Composing a Life: Quarter-of-an-Inch Universe
4 Comments | posted August 28th, 2007 at 10:58 am by Courtney E. Martin

leafI just finished Nicole Krauss’ The History of Love. It is a beautiful little book about the human capacity to hold on to secrets (I hope our friend Joshua Prager, connoisseur of secrets, has read this one), the beauty of earnest childhood, and, well, love of course. One little quotation stuck out to me in a big way:

Sculptor and painter Alberto Giacometti said that sometimes just to paint a head you have to give up the whole figure. To paint a leaf, you have to sacrifice the whole landscape. It might seem like you’re limiting yourself at first, but after a while you realize that having a quarter-of-an-inch of something you have a better chance of holding on to a certain feeling of the universe than if you pretended to be doing the whole sky.

Read more…

Cristina Pippa
All the World: Destino
1 Comment | posted August 23rd, 2007 at 10:25 pm by Cristina Pippa


Disney and Dali. Can you think of less likely collaborators? Let’s be honest– Dali’s work can be downright lewd (and I mean that in a really good way; he’s my favorite artist… outside of certain family members to whom I must remain loyal). And the Disney trademark promises sugar, no spice, and almost everything nice. But their joint work, Destino, is beautiful and bizarre, while strangely familiar. I didn’t even know that it existed until I wandered into a screening of it at the Tate in London last week.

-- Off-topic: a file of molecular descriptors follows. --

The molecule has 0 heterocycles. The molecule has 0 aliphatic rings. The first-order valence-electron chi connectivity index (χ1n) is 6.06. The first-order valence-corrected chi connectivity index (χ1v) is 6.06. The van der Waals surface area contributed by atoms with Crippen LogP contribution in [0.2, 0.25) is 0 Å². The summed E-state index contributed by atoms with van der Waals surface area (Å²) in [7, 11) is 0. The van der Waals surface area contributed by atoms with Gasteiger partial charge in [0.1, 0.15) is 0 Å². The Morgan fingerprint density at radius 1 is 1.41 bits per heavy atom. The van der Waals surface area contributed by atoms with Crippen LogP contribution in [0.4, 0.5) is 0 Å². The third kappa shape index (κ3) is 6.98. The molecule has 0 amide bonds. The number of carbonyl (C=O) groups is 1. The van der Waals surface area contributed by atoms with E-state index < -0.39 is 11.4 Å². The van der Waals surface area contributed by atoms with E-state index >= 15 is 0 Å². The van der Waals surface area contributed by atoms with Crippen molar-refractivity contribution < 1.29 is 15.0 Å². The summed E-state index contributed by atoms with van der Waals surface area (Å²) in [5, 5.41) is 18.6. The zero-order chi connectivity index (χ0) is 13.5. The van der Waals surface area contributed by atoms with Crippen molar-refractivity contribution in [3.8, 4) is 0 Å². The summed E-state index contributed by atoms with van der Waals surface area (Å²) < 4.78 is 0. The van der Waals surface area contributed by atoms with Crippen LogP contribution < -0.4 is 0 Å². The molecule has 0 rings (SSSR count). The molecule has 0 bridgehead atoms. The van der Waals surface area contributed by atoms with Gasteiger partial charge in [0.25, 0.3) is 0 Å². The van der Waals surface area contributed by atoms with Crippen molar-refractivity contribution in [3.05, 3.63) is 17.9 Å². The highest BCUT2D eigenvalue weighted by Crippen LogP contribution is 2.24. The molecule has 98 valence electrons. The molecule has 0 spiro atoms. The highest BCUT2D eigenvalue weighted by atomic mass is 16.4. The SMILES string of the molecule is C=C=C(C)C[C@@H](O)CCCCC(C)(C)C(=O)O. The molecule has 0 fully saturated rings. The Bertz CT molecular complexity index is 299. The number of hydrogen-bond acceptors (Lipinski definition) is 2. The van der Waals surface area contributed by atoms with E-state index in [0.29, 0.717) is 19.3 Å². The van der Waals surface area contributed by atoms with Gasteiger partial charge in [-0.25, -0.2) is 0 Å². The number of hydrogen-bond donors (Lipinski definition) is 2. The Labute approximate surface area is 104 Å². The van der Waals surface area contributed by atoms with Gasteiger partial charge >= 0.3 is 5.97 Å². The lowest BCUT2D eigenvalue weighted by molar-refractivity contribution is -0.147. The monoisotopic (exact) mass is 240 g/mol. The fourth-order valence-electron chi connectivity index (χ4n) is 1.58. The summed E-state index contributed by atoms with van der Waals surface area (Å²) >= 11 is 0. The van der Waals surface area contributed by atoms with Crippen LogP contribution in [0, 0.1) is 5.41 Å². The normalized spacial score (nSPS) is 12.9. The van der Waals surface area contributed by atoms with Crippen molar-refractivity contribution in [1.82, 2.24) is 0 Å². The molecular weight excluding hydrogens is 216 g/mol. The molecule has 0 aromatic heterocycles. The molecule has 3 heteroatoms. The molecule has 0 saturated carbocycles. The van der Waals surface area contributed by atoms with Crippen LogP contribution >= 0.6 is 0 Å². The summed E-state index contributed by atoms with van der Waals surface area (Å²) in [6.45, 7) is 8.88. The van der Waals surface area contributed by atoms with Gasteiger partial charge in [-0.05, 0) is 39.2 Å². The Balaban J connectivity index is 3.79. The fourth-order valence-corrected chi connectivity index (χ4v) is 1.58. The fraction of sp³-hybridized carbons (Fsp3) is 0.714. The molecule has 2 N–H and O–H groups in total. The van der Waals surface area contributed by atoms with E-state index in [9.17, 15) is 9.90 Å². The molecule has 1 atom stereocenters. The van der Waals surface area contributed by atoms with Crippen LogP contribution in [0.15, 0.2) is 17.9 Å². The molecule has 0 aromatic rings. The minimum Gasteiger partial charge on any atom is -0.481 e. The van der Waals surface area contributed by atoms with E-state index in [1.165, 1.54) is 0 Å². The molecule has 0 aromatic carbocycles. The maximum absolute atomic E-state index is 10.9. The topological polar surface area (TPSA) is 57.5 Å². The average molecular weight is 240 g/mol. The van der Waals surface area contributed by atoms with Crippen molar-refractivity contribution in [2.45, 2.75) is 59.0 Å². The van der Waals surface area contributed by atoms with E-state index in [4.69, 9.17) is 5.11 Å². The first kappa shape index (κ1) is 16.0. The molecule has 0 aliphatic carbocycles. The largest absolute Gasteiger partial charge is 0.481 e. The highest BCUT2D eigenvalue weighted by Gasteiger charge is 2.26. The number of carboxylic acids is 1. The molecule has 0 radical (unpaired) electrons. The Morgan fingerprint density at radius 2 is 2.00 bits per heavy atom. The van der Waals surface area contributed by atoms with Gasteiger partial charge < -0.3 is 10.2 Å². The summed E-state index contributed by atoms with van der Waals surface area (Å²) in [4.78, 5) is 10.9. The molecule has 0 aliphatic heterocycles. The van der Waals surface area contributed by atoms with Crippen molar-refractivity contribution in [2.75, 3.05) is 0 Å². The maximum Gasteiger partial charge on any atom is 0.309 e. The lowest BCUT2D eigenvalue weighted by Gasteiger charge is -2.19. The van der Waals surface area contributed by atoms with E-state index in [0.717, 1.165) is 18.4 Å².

I had seen Dali’s collaborations with filmmakers such as Buñuel (Un Chien Andalou) thanks to an inspiring screenwriting class with Mickey Birnbaum in San Francisco 6 months ago, but I would never have expected Dali’s dabbling in film to cross the ocean to Hitchcock, and certainly not to good old Walt. By the way, another great feature of the exhibit was the inclusion of Dali’s correspondence with his collaborators– I’ll never forget Buñuel’s instruction to “please bring the ants” which they were to use in L’ Âge d’or. He even included instructions on how to ensure the ants’ safe journey, somewhat like a worried mother’s advice on how to prepare her son for the school science fair.

Read more…

Jennifer Gandin Le
Beauty in a Wicked World: It’s About Time
No Comments | posted August 22nd, 2007 at 08:08 am by Jennifer Gandin Le

I love how play-within-a-play-within-a-play the news media can get. For instance, I enjoyed this article (free registration required) in the New York Times on Monday, about Time Inc.’s coverage of the two-year anniversary of Hurricane Katrina and its aftermath — a reporter reporting on how the news is reported. Awesome!

The gist of the article is that 10 of Time Inc.’s magazines are running pieces about Katrina, a theme that grew from a New Orleans trip that editor-in-chief John Huey and 12 editors took in May. During their time in the still-devastated region, the editors realized that the story is still not over for local residents. They talked with local politicians, scientists, and engineers, and got a sobering view of the landscape.

Mr. Huey said the multimagazine experiment was not intended to build Web traffic or attract advertisers; rather, it was an attempt to put the journalistic weight of 10 big magazines behind a particular topic. “It felt good to flex those muscles all at the same time,” he said.

I appreciate this week’s example of a major corporation consciously using their journalistic weight to address a problem that still needs real solutions.